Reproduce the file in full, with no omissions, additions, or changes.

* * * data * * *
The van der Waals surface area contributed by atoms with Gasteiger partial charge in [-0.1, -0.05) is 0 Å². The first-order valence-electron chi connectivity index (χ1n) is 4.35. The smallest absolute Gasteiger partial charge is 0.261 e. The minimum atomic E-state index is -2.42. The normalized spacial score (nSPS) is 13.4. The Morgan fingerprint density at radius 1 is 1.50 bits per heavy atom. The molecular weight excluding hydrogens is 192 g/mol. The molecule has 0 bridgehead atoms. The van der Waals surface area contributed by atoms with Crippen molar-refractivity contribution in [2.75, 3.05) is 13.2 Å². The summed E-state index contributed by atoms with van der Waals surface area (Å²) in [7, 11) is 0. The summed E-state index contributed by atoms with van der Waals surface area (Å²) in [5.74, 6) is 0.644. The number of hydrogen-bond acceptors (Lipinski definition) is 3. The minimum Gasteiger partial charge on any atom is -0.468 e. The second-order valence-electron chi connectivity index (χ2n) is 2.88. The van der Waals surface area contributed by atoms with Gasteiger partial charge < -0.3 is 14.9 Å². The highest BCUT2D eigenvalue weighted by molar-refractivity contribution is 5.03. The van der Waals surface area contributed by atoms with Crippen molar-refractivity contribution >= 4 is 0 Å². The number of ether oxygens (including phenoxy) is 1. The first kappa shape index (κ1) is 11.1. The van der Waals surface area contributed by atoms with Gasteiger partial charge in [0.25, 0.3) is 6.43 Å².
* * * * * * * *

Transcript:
The van der Waals surface area contributed by atoms with Gasteiger partial charge in [-0.1, -0.05) is 0 Å². The first-order valence-electron chi connectivity index (χ1n) is 4.35. The smallest absolute Gasteiger partial charge is 0.261 e. The minimum atomic E-state index is -2.42. The normalized spacial score (nSPS) is 13.4. The Morgan fingerprint density at radius 1 is 1.50 bits per heavy atom. The molecular weight excluding hydrogens is 192 g/mol. The molecule has 0 bridgehead atoms. The van der Waals surface area contributed by atoms with Crippen molar-refractivity contribution in [2.75, 3.05) is 13.2 Å². The summed E-state index contributed by atoms with van der Waals surface area (Å²) in [7, 11) is 0. The summed E-state index contributed by atoms with van der Waals surface area (Å²) in [5.74, 6) is 0.644. The number of hydrogen-bond acceptors (Lipinski definition) is 3. The minimum Gasteiger partial charge on any atom is -0.468 e. The second-order valence-electron chi connectivity index (χ2n) is 2.88. The van der Waals surface area contributed by atoms with Gasteiger partial charge < -0.3 is 14.9 Å². The highest BCUT2D eigenvalue weighted by molar-refractivity contribution is 5.03. The van der Waals surface area contributed by atoms with Crippen molar-refractivity contribution >= 4 is 0 Å². The number of ether oxygens (including phenoxy) is 1. The first kappa shape index (κ1) is 11.1. The van der Waals surface area contributed by atoms with Gasteiger partial charge in [0.25, 0.3) is 6.43 Å².